Nun Cookies of Madrid

September 1st, 2015

Anyone who knows me knows that I am not a religious person.  I'm not going to crap all over anyone's religion, because to each their own.  It's just something that for me is not a thing.  But there was something in Madrid that caught my eye from the beginning.

Nun Cookies.

So picture this, cloistered Nuns bake cookies and people buy them.  But you don't actually see the Nuns.  You hit a button on a random door and hope they let you in.  Then, you buy the cookies by saying which one you want (or getting the ones you are given) and pay by way of a Lazy Susan.

Something about this whole thing intrigued me from the start.  We knew this was on our list.

We tried in the morning to find the cookies.  Directions are a bit sketchy, but the actual address is Calle del Codo 3.  Once you find the Mercado de San Miguel (that is a story for another day...when I get the time to write it up), walk on the street running parallel to the right hand side, then walk a little bit more.  Once you see the Number 3 on a random wall, turn right.  At a big, brown door, you hit the top button marked "monjas."  And you wait.  For those of you interested...monjas means Nuns.

The hours for buying Nun Cookies were from 930a to 1p, then 430-830p.  We were there around noon.  And we rang the bell to no avail.  A lovely homeless woman told us to come back in the afternoon.  She was not wearing a bra, so we believed her.  Instead of hanging around the door for a long amount of time, we went into the Mercado and drank cider.  Again though, that is another story I will be telling soon enough.

Smash cut to a post Tapas haze (you will easily sense a theme to this trip).  We wandered back to the Convent of Corpus Christi, hoping to score some Nun Cookies.  The homeless woman greeted us again and did her best to help us get into the convent.  We pressed the button.  Nothing.  We pressed again.  Nothing.  She pressed once, maybe twice.  And nothing,  she told us to wait for five minutes...or, until 5p.  Adele wasn't really sure.  All I could do was smile and nod.  Have I mentioned that I really need to learn Spanish??  Cause I do.  I really do.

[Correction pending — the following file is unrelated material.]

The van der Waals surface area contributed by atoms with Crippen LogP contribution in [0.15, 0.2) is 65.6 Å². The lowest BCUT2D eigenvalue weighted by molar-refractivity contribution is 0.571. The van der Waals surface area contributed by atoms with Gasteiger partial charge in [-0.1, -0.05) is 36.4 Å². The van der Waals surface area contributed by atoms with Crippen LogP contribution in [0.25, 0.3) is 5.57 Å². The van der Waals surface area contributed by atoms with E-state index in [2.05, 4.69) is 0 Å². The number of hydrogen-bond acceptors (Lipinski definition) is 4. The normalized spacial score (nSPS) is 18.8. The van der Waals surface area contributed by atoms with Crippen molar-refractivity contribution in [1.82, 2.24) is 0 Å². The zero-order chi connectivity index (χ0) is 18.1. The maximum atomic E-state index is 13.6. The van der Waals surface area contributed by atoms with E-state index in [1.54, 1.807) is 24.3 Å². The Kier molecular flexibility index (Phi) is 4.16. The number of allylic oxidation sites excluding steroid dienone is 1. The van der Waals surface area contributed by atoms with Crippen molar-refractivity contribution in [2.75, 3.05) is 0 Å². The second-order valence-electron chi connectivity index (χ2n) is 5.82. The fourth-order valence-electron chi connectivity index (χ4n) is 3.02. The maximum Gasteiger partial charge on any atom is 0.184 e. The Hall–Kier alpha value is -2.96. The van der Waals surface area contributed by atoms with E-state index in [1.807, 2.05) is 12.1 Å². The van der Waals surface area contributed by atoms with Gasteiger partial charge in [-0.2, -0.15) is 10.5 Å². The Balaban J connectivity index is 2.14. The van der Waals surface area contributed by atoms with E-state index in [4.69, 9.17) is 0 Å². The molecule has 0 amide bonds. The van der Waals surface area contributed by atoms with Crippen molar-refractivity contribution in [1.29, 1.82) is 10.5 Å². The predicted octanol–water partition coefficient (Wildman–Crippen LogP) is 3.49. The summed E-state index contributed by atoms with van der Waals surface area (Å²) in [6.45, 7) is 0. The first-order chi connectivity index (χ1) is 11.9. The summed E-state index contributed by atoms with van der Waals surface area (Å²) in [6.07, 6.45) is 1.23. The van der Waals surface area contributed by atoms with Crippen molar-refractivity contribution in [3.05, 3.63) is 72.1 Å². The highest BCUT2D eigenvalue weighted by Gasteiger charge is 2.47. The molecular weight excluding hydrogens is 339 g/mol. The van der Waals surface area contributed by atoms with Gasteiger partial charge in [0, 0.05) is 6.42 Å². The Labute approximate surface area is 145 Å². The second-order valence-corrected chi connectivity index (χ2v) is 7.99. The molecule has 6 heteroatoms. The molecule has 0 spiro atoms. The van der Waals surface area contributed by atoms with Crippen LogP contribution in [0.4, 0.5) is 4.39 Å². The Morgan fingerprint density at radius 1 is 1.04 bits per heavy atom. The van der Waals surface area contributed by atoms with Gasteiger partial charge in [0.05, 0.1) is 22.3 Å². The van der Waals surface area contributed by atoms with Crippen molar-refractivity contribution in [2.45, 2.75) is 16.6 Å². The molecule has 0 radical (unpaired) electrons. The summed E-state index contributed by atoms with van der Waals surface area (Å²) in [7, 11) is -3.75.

We waited a bit, not wanting to give up hope.  And after a button was pressed for the umpteenth time, a voice came from the other end, the buzzer rang, and we pushed the massive door open.  We were in!!

We walked straight until we were greeted by a bear and tree statue (the symbol of Madrid), then we turned left.  Because that is all you can do.  Down the way a little, we saw the Lazy Susan.  As we made our way closer, a Nun (from behind the Lazy Susan) gave us the list of cookies available.  Turns out, there was only one type.  The Sequillos.  A half kilo was €9.  Done.

As we were getting our change from the Lazy Susan, we heard a familiar voice.  Ernest and Mira, the couple from Toronto that we met on our food tour last night (and drank with not even a half hour before) were walking in behind us.  We were all four giddy with excitement over the Nun Cookies.  Adele helped them order (easy enough as the Nuns only had one kind today) and we all walked out together.  After we took a few pictures, of course.

Leaving the convent, we stopped to see the oldest door in Madrid, constructed in 1480.  It was an excellent end to a crazy scavenger hunt.  We said farewell (for now) to our new friends and went back to the hotel for a few minutes.  We had some cookies to consume.

And we learned once we made it to the hotel, a Sequillos is a cinnamon cookie.  Very delicate, almost "sandy" in nature.  It tasted great.  And now, Adele and I have snacks at the ready in our room.  Not that we need anything else at this point...we have barely stopped eating and drinking enough as it is.


  1. Yay! You found the nun cookies! So happy! This was part of my food tour (that you recommended) and I am glad because I don't speak Spanish and also because it was hard to locate! And I have that same picture of the bear and tree!!!


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